Here are some potentially new and useful ways of thinking about your best.
I use two different ideas about my "best" so I can constructively measure both what I want, and where I truly am in relation to what I want. Then I make my choices depending on what will close the quality gap between these two types of "best".
Your Two "Bests"
Absolute Best - what you can do.
True Best - what you actually do.
Absolute Best is an ideal. My constant goal is to shoot for this absolute best. I learn about and protect this ideal goal, and my belief that I can reach it, with all my might. ...and with all my good sleep habits, and eating, and thinking, and and and...
I believe when I prepare as well as possible, I can do my absolute best. My absolute best is always what I want to do. I work with as high quantity and quality of work as I can, so I can bring as much of this 'ideal best' to my preparation and performance.
Now, the reality is that no one is perfect. I often could sleep more, and eat better, and choose better thoughts, and read more, practice more, practice better, and and and... So that leaves me with:
True Best - reality. Basically I am always doing my True Best, because it is what I actually just did. Sometimes my True Best gets me hired. Sometimes my True Best isn't very good, because maybe I worked too hard the night before, or I forgot to stay hydrated or my flight was delayed. Maybe right before the note I missed, I thought about who was in the audience or what I could win if I played this note impressively.
I use Absolute Best as the example of the ideal version of what I'm working on. It's what I could do if I trained perfectly. It is what I aim for! But since I can't train perfectly, it still remains my measuring stick against which I compare, as constructively as possible, my True Best.
Whatever the reasons are for each quality gap between my Absolute and True Best, calling what I just did my True Best helps me embrace what I just did. It's a humbling thought to believe that everyone is always doing their best, but it helps me resist judging anyone (especially myself!) too harshly. A better way I've found to say this is:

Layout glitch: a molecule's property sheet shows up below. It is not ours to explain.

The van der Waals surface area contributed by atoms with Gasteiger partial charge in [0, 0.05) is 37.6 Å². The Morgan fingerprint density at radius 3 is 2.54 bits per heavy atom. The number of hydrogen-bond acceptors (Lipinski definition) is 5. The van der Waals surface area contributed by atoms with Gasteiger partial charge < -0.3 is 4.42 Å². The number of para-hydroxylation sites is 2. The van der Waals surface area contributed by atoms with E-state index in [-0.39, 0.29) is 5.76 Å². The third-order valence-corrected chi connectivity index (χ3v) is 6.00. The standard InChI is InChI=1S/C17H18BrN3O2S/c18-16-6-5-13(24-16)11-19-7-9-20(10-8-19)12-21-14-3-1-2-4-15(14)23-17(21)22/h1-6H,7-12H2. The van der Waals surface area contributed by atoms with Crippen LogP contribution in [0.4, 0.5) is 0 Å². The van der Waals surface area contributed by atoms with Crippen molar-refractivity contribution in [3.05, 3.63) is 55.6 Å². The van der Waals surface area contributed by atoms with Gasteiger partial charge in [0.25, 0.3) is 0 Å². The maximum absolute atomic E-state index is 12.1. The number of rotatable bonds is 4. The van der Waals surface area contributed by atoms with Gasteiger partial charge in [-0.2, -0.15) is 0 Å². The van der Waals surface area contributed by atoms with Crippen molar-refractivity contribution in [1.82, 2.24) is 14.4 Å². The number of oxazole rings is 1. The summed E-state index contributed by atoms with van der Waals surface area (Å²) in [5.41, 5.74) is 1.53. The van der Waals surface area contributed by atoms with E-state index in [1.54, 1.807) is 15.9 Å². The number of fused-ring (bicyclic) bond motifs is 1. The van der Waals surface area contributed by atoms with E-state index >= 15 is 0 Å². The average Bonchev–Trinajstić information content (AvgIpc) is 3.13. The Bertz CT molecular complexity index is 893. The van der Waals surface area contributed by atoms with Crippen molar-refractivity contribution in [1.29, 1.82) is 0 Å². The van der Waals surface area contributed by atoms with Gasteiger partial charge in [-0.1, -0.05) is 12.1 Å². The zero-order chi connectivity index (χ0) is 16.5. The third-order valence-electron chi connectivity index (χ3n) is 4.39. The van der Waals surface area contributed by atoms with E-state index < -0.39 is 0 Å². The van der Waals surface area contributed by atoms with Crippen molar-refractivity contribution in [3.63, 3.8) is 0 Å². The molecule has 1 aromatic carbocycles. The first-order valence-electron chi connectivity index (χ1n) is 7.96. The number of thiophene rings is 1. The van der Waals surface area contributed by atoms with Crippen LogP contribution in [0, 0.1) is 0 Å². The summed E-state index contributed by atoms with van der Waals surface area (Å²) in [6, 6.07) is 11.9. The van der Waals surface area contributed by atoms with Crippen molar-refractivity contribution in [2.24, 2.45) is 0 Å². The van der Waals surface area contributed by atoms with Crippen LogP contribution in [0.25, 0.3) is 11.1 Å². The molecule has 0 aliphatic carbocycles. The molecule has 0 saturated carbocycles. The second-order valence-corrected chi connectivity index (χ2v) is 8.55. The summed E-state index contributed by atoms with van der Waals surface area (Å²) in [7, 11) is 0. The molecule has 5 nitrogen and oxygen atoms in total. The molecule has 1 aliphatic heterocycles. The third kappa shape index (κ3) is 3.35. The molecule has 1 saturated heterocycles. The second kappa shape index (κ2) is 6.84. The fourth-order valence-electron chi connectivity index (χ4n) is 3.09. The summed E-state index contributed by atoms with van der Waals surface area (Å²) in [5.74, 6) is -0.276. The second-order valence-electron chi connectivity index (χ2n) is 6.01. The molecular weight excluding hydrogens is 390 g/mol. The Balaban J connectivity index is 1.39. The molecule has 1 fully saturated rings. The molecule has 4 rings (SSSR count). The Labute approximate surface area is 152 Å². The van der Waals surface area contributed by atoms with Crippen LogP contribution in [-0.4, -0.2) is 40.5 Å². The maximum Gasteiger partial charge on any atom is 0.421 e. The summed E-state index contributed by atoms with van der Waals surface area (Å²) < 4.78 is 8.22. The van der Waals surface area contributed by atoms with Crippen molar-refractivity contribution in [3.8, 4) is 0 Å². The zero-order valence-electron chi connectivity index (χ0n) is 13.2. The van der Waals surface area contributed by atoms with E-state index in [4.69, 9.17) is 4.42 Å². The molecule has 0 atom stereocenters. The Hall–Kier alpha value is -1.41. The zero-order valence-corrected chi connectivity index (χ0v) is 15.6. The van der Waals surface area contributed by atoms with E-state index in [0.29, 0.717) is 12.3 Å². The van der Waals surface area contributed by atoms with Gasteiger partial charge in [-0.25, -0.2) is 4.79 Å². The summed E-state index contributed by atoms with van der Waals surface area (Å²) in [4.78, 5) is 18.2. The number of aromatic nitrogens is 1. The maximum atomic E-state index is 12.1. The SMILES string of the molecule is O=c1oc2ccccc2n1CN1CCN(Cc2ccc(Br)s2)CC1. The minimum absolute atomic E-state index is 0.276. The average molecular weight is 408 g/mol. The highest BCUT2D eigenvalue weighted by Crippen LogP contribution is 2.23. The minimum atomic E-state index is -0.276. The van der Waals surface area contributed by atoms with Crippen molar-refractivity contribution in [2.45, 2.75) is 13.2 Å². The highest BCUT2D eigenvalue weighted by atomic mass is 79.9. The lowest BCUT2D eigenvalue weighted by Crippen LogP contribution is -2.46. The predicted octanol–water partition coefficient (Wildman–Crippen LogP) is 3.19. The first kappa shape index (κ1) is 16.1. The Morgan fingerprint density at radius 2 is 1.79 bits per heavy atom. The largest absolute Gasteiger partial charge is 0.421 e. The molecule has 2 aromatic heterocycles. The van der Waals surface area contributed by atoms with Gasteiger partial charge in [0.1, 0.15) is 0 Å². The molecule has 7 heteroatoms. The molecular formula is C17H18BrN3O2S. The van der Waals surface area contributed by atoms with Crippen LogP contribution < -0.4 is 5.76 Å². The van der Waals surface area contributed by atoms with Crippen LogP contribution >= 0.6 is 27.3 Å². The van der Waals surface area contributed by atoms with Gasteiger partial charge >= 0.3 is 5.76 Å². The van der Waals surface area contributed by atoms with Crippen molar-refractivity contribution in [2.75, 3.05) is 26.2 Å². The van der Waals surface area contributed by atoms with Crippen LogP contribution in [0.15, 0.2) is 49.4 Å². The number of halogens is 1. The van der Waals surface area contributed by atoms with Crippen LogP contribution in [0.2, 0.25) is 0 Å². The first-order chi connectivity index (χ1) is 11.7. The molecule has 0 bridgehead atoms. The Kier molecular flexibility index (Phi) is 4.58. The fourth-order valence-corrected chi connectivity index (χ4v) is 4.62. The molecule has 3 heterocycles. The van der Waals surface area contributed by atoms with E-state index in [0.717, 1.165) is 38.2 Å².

Everyone is always doing their true best.
This is not a cop-out way of lowering your standards. Don't think, "I did my best, so I'll just keep doing that." Far from it! Keep your eyes constantly on the greatest Absolute Best you can! Obsess about that. Refine how good you can imagine it being, and relentlessly work toward and shoot for that.
This week's goal - Know your best.
Perform, and then look at what you just did, your True Best, and think about what you can do better for next time. 99.9% of the time, nothing "happened" to you. You just did your True Best with everything that led up to that moment...to that performance. Accept it, and learn from it.
When you look at your performance you just gave with an accepting truth approach, find a way to objectively say, "Ok, that was my True Best." ('cause it really was!) Set your goals even more aggressively on a new Absolute Best for next time that includes more research, better practice habits, and even a healthier lifestyle. Go after your new Absolute Best with EVERYTHING you got this week! See where your knowing your best takes you.
...and remember, you can't train 24 hours a day, 7 days a week. You have to rest, eat, and laugh a bit as well. Live a life around your work, and bring those story-aspects to your performance too. Manage all aspects of your life that pertain to your performance excellence. Knowing what that Absolute Best is for you will help guide your choices this week. Seeing what you do along the way as a constant True Best will help you see where you truly are, and help you make optimal choices for each next step toward your Absolute Best.